A dissociation between temperature regulation and fever in the rabbit

The Journal of Physiology
D BorsookC J Woolf


1. The role of 5-hydroxytryptamine (5-HT) in temperature regulation and in fever in the rabbit has been investigated. 2. Intrahypothalamic microinjections of 5-HT in the conscious rabbit alters body temperature in a dose-dependent manner. 3. Low doses (5-5nmol) of 5-Ht and control saline injections produced a small, non-significant increase in temperature, with a long latency. 4. Doses of 14 nmol 5-HT produce a hyperthermia with a 45 min delay; while microinjections of 28 nmol result in a biphasic response; an initial short hypothermia is followed later by a hyperthermia. 5. Depleting the rabbit's brain of 5-HT by pretreatment with p-chlorophenylalanine (PCPA) fails to affect its body temperature at thermoneutral temperatures but significantly impairs the ability to thermoregulate against a cold stress. 6. PCPA pretreatment did not, however, impair the febrile response to bacterial pyrogen and prostaglandin E1. 7. These results reveal a dissociation between the effects of 5-HT depletion on temperature regulation, and on fever. The site of action of 5-HT in temperature regulation must be proximal to the fever input, but distal to the convengence of peripheral and hypothalamic temperature inputs.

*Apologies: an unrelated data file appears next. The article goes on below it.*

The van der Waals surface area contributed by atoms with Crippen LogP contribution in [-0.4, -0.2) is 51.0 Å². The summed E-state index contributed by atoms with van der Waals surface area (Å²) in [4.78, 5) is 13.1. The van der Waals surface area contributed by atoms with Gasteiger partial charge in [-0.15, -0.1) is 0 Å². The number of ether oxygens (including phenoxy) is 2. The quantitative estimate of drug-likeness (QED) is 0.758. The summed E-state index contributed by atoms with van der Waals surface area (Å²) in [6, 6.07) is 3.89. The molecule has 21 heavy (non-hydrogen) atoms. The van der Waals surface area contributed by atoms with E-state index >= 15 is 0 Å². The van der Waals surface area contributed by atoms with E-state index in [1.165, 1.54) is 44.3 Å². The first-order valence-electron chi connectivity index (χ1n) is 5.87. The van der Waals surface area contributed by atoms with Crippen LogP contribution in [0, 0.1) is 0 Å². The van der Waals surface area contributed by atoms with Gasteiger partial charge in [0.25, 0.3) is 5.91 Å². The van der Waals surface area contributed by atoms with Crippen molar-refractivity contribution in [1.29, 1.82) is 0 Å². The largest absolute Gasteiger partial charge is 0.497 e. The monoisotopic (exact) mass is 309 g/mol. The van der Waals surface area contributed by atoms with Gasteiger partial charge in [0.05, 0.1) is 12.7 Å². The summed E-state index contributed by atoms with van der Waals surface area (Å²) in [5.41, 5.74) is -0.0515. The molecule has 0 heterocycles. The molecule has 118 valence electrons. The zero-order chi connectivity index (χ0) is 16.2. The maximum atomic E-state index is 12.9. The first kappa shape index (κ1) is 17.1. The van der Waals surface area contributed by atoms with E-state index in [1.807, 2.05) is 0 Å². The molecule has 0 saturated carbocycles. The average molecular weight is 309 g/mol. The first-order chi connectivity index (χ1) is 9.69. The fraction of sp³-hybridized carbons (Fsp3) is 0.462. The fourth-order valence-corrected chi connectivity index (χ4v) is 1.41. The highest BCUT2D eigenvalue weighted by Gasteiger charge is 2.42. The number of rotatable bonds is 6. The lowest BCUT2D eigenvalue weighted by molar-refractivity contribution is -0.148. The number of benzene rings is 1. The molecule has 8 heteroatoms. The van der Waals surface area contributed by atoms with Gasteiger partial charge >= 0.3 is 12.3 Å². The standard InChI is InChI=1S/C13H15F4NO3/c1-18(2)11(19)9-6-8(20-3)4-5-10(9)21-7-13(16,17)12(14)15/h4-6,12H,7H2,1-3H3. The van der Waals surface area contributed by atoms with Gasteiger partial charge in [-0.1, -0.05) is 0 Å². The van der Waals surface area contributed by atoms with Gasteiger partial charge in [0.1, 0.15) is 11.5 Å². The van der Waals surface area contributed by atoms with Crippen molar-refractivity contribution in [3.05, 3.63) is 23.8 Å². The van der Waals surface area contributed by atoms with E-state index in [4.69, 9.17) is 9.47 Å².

Jan 1, 1982·Pharmacology & Therapeutics·R F Hellon, Y Townsend
Jan 1, 1992·Journal of Basic and Clinical Physiology and Pharmacology·M J FlaniganH Laburn

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